Syria

Lavrov Receives Ibrahimi: Al-Assad Not to Leave, Priority for Political Process, Still Chance for Solution

li_1In a joint press conference with the UN Envoy to Syria, al-Akhdar Ibrahimi, in Moscow, Lavrov added: “Our Priority is halting violence in Syria and starting a political process according to Geneva Statement.”

He further warned that “the terrorist acts are increasing in Syria, including what al-Qaeda is doing.”
“We are in contact with all parties in Syria to solve the crisis,” the top Russian diplomat revealed, and noted that his country’s priority “is halting violence in Syria and starting a political process according to Geneva Statement.”

In parallel, he urged all parties to support Ibrahimi’s mission. “There is still an opportunity for finding a solution to the crisis in Syria, as reaching a real political process is the best solution to find a way out of the crisis,” the head of Russia’s diplomacy said.

Lavrov also said that the Syrian opposition coalition’s refusal to talk to President Bashar al-Assad’s government amounts to a “dead end”.
“We are sure this is a dead-end position which only will lead to degradation of the situation,” said Lavrov, who also repeated Russia’s position that al-Assad’s fate must not be a precondition for a political process.

Earlier, Ahmed Moaz al-Khatib, the leader of the so-called “Syrian National Coalition”, refused Moscow’s invitation for dialogue.
“Frankly speaking, it was quite a surprise to me to read his statement that he was willing to meet with me only if we change our position and if we apologize for our position publicly. It seems that the chairman of this Coalition does not have a long history in politics,” Lavrov commented.
He further emphasized that “the opposition which is represented through this coalition will not be able to affect the field situation.”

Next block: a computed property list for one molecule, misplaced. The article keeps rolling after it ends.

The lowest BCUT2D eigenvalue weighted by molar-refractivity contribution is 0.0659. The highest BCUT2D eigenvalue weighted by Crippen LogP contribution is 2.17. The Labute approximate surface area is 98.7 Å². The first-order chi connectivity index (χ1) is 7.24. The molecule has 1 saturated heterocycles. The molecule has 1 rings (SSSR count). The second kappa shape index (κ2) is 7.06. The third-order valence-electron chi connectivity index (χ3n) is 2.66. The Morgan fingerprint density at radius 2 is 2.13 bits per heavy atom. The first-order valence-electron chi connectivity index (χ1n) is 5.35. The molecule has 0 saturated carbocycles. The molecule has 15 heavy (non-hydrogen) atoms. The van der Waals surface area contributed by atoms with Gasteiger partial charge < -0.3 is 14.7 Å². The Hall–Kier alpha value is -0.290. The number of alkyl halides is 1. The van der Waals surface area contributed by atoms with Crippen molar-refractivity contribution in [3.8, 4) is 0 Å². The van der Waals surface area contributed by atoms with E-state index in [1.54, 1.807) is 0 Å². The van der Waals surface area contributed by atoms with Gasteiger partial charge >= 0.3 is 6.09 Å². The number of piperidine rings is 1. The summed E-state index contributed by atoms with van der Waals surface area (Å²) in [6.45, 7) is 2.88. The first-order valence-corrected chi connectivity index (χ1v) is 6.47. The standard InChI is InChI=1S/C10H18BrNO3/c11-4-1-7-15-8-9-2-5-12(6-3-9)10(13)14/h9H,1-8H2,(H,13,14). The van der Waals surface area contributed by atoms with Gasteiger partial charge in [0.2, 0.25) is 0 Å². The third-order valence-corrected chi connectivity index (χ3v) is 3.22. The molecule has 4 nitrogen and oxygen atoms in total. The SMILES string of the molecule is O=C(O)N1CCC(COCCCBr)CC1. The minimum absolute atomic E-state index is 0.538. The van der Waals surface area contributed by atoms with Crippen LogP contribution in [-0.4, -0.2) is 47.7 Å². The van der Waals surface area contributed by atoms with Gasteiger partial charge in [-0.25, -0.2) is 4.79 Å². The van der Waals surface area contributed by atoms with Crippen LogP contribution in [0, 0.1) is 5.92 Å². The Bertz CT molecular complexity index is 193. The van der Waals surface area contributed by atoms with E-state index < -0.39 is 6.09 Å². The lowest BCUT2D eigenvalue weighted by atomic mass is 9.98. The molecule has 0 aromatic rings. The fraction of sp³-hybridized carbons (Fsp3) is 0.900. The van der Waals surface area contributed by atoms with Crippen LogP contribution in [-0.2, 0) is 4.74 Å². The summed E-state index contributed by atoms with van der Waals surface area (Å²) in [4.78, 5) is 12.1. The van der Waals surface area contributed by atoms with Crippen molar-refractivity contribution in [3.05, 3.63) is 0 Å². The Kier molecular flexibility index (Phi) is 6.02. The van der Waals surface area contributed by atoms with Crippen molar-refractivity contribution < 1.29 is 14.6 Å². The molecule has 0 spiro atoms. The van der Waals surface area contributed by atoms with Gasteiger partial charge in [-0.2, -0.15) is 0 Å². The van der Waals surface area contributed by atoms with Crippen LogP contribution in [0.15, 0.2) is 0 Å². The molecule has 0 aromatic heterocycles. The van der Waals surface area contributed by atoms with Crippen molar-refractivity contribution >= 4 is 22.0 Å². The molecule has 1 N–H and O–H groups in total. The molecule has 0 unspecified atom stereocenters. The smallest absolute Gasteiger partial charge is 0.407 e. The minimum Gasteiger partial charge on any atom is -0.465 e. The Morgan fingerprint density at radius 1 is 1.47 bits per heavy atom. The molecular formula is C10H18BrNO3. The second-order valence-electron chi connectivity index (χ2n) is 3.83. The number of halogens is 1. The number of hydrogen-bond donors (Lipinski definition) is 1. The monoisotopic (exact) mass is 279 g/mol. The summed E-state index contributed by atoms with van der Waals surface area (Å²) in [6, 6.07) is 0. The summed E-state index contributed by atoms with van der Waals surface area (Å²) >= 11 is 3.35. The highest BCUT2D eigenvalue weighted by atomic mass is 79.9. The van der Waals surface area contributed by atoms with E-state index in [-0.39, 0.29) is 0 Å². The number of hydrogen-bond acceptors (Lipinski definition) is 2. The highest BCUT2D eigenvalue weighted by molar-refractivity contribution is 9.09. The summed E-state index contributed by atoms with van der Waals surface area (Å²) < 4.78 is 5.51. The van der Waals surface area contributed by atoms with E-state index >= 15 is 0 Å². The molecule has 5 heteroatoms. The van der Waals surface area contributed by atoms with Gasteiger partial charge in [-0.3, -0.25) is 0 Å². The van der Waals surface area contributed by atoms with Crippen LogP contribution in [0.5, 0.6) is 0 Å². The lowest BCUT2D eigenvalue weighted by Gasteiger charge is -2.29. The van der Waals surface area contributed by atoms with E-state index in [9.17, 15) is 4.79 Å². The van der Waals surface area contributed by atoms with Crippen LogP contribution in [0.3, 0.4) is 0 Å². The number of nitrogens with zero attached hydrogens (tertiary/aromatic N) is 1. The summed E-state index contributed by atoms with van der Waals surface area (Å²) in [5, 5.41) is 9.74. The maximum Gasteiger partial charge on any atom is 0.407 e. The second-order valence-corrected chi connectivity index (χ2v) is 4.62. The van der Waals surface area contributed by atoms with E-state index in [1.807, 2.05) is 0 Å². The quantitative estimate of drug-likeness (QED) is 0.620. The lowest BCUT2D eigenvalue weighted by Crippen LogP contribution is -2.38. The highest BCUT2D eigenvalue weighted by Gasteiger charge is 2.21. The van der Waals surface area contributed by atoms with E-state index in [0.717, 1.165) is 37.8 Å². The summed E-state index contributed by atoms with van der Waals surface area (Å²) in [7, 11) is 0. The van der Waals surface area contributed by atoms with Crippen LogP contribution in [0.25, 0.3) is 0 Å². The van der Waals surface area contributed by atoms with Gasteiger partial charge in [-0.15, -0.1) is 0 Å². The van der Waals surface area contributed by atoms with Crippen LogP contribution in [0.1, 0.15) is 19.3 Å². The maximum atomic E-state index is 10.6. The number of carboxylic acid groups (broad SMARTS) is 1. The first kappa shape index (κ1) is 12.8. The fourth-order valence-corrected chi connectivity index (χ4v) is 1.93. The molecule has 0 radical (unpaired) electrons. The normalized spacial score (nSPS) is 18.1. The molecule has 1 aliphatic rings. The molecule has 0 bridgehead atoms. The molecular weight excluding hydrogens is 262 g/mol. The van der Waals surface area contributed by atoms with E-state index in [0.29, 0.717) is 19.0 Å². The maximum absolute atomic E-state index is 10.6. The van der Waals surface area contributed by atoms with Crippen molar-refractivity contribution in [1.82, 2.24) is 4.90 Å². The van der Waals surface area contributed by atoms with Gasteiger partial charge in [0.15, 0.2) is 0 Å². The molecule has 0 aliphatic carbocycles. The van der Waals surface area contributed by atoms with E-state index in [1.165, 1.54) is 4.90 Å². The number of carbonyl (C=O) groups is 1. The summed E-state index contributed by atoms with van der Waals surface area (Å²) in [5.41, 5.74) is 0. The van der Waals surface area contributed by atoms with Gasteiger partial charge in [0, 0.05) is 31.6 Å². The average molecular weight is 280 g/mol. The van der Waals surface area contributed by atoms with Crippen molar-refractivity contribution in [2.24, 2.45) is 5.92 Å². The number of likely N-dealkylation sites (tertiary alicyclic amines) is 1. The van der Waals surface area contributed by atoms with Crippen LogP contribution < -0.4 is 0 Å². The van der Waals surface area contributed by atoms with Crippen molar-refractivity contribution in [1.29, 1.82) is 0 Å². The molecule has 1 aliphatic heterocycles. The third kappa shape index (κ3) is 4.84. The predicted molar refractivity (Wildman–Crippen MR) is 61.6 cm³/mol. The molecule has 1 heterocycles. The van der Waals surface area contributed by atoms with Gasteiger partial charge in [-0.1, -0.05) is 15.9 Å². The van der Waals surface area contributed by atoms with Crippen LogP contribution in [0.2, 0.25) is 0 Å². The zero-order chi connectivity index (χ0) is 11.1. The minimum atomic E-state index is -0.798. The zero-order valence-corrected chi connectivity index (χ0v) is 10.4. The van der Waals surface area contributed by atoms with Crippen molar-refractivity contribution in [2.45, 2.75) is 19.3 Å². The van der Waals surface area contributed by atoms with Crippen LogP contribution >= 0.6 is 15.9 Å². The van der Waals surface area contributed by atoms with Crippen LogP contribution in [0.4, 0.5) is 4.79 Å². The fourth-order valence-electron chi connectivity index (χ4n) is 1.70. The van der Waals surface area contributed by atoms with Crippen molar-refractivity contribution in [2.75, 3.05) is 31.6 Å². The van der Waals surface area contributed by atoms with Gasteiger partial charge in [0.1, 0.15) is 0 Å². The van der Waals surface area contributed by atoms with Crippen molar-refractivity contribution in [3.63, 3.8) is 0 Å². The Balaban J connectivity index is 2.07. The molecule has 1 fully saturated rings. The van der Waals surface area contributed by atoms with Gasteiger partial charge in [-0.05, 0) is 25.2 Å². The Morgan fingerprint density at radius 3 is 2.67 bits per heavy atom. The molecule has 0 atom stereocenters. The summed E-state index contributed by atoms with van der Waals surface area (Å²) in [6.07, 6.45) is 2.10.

In another context, Lavrov viewed that “it was wrong to withdraw international and Arab monitors from Syria.”
On the political level, Lavrov confirmed that “Saudi Arabia and Iran should be included among the countries working on ending the crisis in Syria.”

For his part, Ibrahimi said: “Nothing is left for us but the political solution being a choice for solving the crisis in Syria according to Geneva Statement.”

“If the only alternative is hell or a political process, then all of us have to work continuously toward the political process,” he iterated, and pointed out that “internationalizing the crisis in Syria will have dangerous repercussions on the region.”
Meanwhile, Ibrahimi did not rule out the use of UN peacekeeping forces as part of the effort to quell the violence.

“Perhaps a peacekeeping force may be acceptable. But it must be part of a complete package that begins with peacekeeping and ends with an election,” he said.

However, he said a peacekeeping force in Syria cannot occur without a resolution from the UN Security Council, which requires its permanent members, including Russia, to agree.

On another level, the international envoy warned that and Jordan Lebanon can no longer support the large influx of Syrian refugees fleeing the crisis in neighboring Syria.

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